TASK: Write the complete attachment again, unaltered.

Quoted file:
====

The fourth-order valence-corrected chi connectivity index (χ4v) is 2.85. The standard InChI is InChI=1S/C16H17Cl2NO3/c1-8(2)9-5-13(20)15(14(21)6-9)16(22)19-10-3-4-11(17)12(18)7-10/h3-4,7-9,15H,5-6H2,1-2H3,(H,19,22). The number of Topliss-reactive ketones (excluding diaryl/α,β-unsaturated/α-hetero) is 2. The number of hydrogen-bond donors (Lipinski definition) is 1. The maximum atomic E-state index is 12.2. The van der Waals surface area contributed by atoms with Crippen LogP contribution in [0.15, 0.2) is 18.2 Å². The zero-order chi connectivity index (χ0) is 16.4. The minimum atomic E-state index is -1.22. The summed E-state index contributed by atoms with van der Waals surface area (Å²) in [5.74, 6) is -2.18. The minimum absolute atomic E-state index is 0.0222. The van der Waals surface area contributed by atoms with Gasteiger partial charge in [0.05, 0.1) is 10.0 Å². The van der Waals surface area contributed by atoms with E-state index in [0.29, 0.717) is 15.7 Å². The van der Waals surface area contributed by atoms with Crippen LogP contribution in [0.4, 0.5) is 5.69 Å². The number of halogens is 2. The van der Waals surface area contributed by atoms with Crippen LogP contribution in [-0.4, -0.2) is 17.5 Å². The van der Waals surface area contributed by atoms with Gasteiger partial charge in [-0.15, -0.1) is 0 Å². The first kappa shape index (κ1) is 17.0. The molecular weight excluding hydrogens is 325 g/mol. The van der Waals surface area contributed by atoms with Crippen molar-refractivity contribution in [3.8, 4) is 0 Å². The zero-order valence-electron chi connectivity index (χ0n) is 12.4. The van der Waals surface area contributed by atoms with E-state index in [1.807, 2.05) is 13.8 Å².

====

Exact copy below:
The fourth-order valence-corrected chi connectivity index (χ4v) is 2.85. The standard InChI is InChI=1S/C16H17Cl2NO3/c1-8(2)9-5-13(20)15(14(21)6-9)16(22)19-10-3-4-11(17)12(18)7-10/h3-4,7-9,15H,5-6H2,1-2H3,(H,19,22). The number of Topliss-reactive ketones (excluding diaryl/α,β-unsaturated/α-hetero) is 2. The number of hydrogen-bond donors (Lipinski definition) is 1. The maximum atomic E-state index is 12.2. The van der Waals surface area contributed by atoms with Crippen LogP contribution in [0.15, 0.2) is 18.2 Å². The zero-order chi connectivity index (χ0) is 16.4. The minimum atomic E-state index is -1.22. The summed E-state index contributed by atoms with van der Waals surface area (Å²) in [5.74, 6) is -2.18. The minimum absolute atomic E-state index is 0.0222. The van der Waals surface area contributed by atoms with Gasteiger partial charge in [0.05, 0.1) is 10.0 Å². The van der Waals surface area contributed by atoms with E-state index in [0.29, 0.717) is 15.7 Å². The van der Waals surface area contributed by atoms with Crippen LogP contribution in [0.4, 0.5) is 5.69 Å². The number of halogens is 2. The van der Waals surface area contributed by atoms with Crippen LogP contribution in [-0.4, -0.2) is 17.5 Å². The van der Waals surface area contributed by atoms with Gasteiger partial charge in [-0.15, -0.1) is 0 Å². The first kappa shape index (κ1) is 17.0. The molecular weight excluding hydrogens is 325 g/mol. The van der Waals surface area contributed by atoms with Crippen molar-refractivity contribution in [3.8, 4) is 0 Å². The zero-order valence-electron chi connectivity index (χ0n) is 12.4. The van der Waals surface area contributed by atoms with E-state index in [1.807, 2.05) is 13.8 Å².